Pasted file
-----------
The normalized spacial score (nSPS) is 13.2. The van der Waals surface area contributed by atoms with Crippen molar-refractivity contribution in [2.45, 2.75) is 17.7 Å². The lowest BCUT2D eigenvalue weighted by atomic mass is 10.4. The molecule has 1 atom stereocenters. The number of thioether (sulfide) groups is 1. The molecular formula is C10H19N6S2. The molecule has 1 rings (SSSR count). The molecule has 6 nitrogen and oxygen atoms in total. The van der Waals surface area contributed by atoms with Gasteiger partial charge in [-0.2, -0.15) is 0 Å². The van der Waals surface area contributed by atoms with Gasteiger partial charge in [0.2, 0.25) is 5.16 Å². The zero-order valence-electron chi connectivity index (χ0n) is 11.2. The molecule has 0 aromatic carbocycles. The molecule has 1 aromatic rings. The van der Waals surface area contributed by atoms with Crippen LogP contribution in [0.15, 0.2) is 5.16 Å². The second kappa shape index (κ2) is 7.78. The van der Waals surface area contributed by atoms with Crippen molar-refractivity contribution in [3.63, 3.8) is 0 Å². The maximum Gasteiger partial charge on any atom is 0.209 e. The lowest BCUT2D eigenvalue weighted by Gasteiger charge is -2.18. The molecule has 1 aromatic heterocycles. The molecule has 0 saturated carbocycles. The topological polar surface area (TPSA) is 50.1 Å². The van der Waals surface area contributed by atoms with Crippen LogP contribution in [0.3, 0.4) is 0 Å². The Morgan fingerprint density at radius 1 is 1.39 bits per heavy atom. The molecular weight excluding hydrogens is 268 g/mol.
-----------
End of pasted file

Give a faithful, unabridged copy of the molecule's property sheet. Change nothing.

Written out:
The normalized spacial score (nSPS) is 13.2. The van der Waals surface area contributed by atoms with Crippen molar-refractivity contribution in [2.45, 2.75) is 17.7 Å². The lowest BCUT2D eigenvalue weighted by atomic mass is 10.4. The molecule has 1 atom stereocenters. The number of thioether (sulfide) groups is 1. The molecular formula is C10H19N6S2. The molecule has 1 rings (SSSR count). The molecule has 6 nitrogen and oxygen atoms in total. The van der Waals surface area contributed by atoms with Gasteiger partial charge in [-0.2, -0.15) is 0 Å². The van der Waals surface area contributed by atoms with Gasteiger partial charge in [0.2, 0.25) is 5.16 Å². The zero-order valence-electron chi connectivity index (χ0n) is 11.2. The molecule has 0 aromatic carbocycles. The molecule has 1 aromatic rings. The van der Waals surface area contributed by atoms with Crippen LogP contribution in [0.15, 0.2) is 5.16 Å². The second kappa shape index (κ2) is 7.78. The van der Waals surface area contributed by atoms with Crippen molar-refractivity contribution in [3.63, 3.8) is 0 Å². The maximum Gasteiger partial charge on any atom is 0.209 e. The lowest BCUT2D eigenvalue weighted by Gasteiger charge is -2.18. The molecule has 1 aromatic heterocycles. The molecule has 0 saturated carbocycles. The topological polar surface area (TPSA) is 50.1 Å². The van der Waals surface area contributed by atoms with Crippen LogP contribution in [0.3, 0.4) is 0 Å². The Morgan fingerprint density at radius 1 is 1.39 bits per heavy atom. The molecular weight excluding hydrogens is 268 g/mol.